Second Quarter 2018

The first quarter ended with a thud.

Thus ending an unprecedented period of low volatility where stocks closed higher and higher for nine consecutive quarters.  Well, nothing goes straight up (or down) and the recent past was not the a "new normal".

Seasoned investors suspected a period of low volatility would be followed by one of high volatility, and they were not disappointed.  While there were only 10 days in 2017 where the Dow Jones Industrial Average (DJIA) posted a gain or loss of 1% or more, there were 25 such days during the first quarter.  Contributing factors...

  • Pent Up Profit Taking

 As 2017 ended, this bull market was closing in on its 8th anniversary.  This meant a lot of investors had a lot of unrealized capital gains.  The new tax year gave them a fresh opportunity to realize some of those gains and take money off the table.  In early January, we rebalanced client portfolios for this reason.

  • New and Unknown Fed Chair

In January, Jerome Powell became the new Chairman of the Federal Reserve.  An attorney and private equity executive, he became the first non-economist to take the helm since 1981.  He represented an unknown and unknowns make Wall Street jitter.

“At this point, we have 4.1 percent unemployment.  The things we don’t want to have happen is to get behind the curve, have inflation move up and have to raise rates too quickly and cause a recession."

-- Current Fed Chair Jerome H. Powell

In February, Powell delivered his first monetary policy report to the House Financial Services Committee.  Although he indicated the Fed would maintain its current monetary policy, he cautioned that wage inflation may start emerging as unemployment continues declining.  Of course, Wall Street interpreted these comments to mean the Fed will hike rates more than three times this year and they reacted negatively.  Historically, the Fed has often gotten behind the inflation curve and had to play catch-up, killing the economy in the process.

The recent naming of John Williams, San Francisco Fed Executive Vice President and Director of Research, to lead the New York Fed may help to soothe Wall Street jitters. Whereas Powell is an unknown quantity, Williams is a well-known and highly-regarded economist with intimate knowledge of our financial system.

  • Tumult and Trade Wars

North Korea and Iran were (and remain) nuclear threats.  A Trump-Kim Summit is likely later this spring with an agreement to denuclearize the Korean Peninsula on the table.  Iran has threatened to resume its nuclear weapons program if Trump pulls out of the 2015 nuclear deal.  Dictator Bashar al-Assad attacked his own citizens with banned chemical weapons in Syria's civil war, key allies being Hezbollah of Iran and Russia.  Trump has responded with his own threats, as well as decisive action supported by key allies and the United Nations.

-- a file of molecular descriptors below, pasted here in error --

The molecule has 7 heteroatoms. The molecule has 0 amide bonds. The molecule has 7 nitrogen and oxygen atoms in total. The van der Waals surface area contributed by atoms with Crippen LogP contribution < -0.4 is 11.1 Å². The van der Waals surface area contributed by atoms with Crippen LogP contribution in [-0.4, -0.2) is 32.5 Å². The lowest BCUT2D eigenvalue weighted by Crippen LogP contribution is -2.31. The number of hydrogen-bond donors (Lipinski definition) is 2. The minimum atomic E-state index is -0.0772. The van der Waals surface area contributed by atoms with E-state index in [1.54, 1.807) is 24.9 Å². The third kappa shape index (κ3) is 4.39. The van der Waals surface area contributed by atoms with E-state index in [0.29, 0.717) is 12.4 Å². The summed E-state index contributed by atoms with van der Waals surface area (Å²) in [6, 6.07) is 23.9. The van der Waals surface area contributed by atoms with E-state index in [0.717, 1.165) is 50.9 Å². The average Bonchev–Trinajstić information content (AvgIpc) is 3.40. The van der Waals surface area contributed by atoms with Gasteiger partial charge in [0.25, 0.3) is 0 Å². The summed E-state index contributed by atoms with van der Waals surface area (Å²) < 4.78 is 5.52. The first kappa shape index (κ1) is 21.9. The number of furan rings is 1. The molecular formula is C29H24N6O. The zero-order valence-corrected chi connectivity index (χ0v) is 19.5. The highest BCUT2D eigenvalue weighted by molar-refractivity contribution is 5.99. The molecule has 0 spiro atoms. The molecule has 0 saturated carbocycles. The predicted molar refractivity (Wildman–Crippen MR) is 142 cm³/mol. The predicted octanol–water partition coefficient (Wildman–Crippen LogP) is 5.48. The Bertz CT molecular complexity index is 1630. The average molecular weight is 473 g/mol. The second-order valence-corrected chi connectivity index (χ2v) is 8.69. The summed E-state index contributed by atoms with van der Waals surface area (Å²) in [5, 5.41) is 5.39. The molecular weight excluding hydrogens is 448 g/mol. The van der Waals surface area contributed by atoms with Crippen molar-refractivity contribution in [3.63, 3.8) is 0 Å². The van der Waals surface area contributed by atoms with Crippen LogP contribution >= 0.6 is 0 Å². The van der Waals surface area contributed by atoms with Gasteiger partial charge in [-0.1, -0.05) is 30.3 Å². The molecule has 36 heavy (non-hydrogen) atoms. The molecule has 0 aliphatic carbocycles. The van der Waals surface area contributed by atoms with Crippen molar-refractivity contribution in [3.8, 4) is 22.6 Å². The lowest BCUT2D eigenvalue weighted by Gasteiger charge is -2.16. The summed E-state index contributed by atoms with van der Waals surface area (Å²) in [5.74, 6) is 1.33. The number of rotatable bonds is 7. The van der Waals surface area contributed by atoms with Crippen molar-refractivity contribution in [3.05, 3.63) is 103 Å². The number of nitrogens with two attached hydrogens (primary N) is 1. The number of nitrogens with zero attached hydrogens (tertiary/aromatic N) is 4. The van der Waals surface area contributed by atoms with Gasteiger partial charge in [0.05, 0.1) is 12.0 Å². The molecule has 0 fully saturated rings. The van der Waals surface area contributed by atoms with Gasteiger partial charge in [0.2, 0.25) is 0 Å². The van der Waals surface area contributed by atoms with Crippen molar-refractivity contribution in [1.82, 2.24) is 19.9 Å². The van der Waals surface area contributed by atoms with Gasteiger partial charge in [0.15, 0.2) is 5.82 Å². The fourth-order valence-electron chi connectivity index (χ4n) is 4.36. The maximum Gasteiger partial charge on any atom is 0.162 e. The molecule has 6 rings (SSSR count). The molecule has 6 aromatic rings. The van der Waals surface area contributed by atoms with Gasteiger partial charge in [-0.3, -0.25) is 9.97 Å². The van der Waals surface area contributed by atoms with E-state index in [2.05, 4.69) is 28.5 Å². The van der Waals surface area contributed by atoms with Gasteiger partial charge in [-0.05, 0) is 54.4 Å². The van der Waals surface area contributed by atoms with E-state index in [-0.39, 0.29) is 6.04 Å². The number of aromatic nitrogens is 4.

The simple truth is that China (and other countries) has engaged in abusive trade practices for decades, devaluing its currency and imposing stiff tariffs on U.S. imports.  Trump's America First policies aim to level the playing field.

If you have not read, The Art of the Deal, you might.  It reveals a lot about Trump's negotiating style and, make no mistake, there is a lot of negotiating going on.  Although his style may not be yours or mine, it has yielded some results.

  • Rates Rose

Bond market math is simple.  When interest rates rise, bond prices fall.  As a general rule, if interest rates rise by 1%, they will fall by 1% for each year of duration.  For example, if

“We are in a bond market bubble that’s beginning to unwind.”

-- Former Fed Chair Alan Greenspan

interest rates rise by 1%, a bond with a 1-year duration will fall by 1% and a bond with a 10-year duration will fall by 10%.  In other words, the longer the bond, the greater the fall.

Interest rates have not risen for a long time.  This means a lot of investors have forgotten this basic lesson (or they may be too new to investing to have learned it) and been lulled into a false sense of bond market security.  They are likely to be rudely surprised if they fail to shorten maturities.

The correction has arrived.

On January 26th, the DJIA posted an all-time high of 26,616.71 but closed the quarter at 24,727.27 (↓ 7.1%).  By definition, a correction is marked by a stock market decline of at least 10%[1].  On April 2nd, the long-awaited correction was confirmed with the DJIA closing at 23,644.19 (↓ 11.2%).

Although corrections are normal and healthy, they can be unnerving.  But, they almost never turn into bear markets especially when the economy is growing and inflation remains tame. That said; most corrections last from three-to-nine months, meaning we may or may not have seen the last of this one.  Time will tell.



[1] A bear market is marked by a stock market decline of at least 20%.

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